‘We Boys Are Not Wolves’ Petition Sparks Conversation About Sexual Content in Shonen Jump

We Boys Are Not Wolves petition

The issue of sexual behavior and imagery has long since been a source of debate and controversy among fans of Weekly Shonen Jump, but nothing has ever come of it. A bill was put before the Tokyo Metropolitan Assembly in 2010 to prohibit sales of “harmful publications” to minors, but was ultimately rejected. A Change.org petition titled ‘We Boys Are Not Wolves’ has, however, sparked another conversation about what should and should not be allowed in Shueisha’s boys’ magazine – to mixed results.

Launched on August 11, the ‘We Boys Are Not Wolves’ petition – titled ‘Boku tachi wa/Danshi tachi wa Ookami nanka ja nai’ in Japanese – took nine days to reach its initial goal of 4000 supporters. Organizer Manabu Sekiguchi then confirmed in an update on August 20 that he would be closing the campaign and sending the petition to the relevant parties, thanking everyone for their support.

What the ‘We Boys Are Not Wolves’ petition demands more concretely is that Shueisha better distinguish between “eroticism” and “sexual violence” in Weekly Shonen Jump and Jump Plus. This would involve placing “warnings” next to certain scenes that would constitute sexual harassment in the real world, such as groping a woman’s body without permission or panty shots. The petition also demands that Shueisha conduct a “survey” to find out their readers’ level of sex education, so that appropriate levels of sexual expression can be decided upon.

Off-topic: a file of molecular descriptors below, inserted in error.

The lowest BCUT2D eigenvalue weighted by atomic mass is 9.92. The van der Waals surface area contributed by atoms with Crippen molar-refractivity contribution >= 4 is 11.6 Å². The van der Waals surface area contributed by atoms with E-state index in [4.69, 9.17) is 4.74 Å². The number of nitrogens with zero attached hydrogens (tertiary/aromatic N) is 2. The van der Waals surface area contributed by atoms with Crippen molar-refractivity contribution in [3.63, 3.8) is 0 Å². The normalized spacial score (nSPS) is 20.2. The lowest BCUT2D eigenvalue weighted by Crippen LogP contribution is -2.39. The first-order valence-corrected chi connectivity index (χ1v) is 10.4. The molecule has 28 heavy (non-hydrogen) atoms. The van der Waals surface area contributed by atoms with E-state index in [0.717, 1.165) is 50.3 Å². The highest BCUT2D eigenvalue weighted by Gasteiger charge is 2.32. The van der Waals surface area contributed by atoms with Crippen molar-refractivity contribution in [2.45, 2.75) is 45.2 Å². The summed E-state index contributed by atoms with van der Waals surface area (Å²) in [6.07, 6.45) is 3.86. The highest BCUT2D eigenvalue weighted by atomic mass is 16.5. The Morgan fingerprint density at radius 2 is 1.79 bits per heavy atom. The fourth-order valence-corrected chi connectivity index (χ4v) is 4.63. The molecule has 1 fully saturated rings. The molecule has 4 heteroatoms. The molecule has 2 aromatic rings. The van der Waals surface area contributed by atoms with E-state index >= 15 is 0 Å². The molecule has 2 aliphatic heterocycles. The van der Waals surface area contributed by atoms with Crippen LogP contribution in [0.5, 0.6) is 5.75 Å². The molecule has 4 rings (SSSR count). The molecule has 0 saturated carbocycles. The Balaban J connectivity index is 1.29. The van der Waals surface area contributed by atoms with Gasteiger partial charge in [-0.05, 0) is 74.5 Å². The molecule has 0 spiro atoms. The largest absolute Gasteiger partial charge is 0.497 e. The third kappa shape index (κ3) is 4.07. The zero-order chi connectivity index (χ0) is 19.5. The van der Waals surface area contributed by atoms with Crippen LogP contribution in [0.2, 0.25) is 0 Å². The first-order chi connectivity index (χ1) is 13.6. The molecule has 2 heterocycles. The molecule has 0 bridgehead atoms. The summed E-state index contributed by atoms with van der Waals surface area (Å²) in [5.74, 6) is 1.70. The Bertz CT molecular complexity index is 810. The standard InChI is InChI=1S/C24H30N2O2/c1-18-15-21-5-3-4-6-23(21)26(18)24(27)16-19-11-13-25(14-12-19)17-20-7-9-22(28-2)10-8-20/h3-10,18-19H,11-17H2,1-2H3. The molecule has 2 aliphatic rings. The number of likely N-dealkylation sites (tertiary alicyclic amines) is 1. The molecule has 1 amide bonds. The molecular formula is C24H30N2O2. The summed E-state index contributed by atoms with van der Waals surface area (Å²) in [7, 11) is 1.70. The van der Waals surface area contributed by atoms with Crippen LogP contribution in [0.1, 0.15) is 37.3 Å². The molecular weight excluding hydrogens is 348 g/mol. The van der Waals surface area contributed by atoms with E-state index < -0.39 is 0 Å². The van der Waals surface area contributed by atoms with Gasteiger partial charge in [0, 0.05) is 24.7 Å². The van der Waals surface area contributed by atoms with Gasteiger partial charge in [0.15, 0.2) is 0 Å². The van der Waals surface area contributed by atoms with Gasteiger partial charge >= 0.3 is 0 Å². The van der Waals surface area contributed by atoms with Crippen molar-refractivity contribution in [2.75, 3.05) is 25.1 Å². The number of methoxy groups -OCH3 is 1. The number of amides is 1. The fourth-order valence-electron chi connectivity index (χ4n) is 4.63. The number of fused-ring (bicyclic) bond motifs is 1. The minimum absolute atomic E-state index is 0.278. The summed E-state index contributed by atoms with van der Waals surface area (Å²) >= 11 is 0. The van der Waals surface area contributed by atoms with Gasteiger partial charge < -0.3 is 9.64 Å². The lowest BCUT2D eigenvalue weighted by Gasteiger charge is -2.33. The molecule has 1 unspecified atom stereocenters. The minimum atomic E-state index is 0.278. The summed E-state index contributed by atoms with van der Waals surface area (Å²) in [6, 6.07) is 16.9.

Yuuna and the Haunted Hot Springs
Yuuna and the Haunted Hot Springs, in particular, has courted controversy with racy images such as these

Sekiguchi also explained why he decided to launch the petition in the campaign description, relaying his story as Weekly Shonen Jump reader. He says that while many fans claim that they can distinguish fiction from reality, as a child he could not. He recalls one incident from one childhood summer where a group of boys ogled a young girl as she ate an ice cream – at the time, he brushed it off as “boys will be boys,” but later realized that it was sexual harassment. The leader of that particular group of boys was then also later expelled from high school when he was caught taking pictures of girls while they were bathing.

Reception to the ‘We Boys Are Not Wolves’ petition has been mixed, with some relaying passionate support while others have derided it. Reading Sekiguchi’s story, it does seem as if this petition come from a good place, but it is important to note that 4000 supporters isn’t really a lot of people in the grand scheme of things.

Furthermore, I think that Sekiguchi inadvertently hits the nail on the head when he says that scenes of sexual harassment in Jump are less about not understanding the difference between fiction and reality, but more about the general lack of sex education in Japanese society. While Shueisha undoubtedly has a responsibility to moderate the type of content that it puts out, a private company can only do so much.

Perhaps it would have been better for him to contact his local representatives to lobby for changes in the Japanese education system than gather signatures via Change.org, which often doesn’t result in anything!

Shueisha / Manabu Sekiguchi
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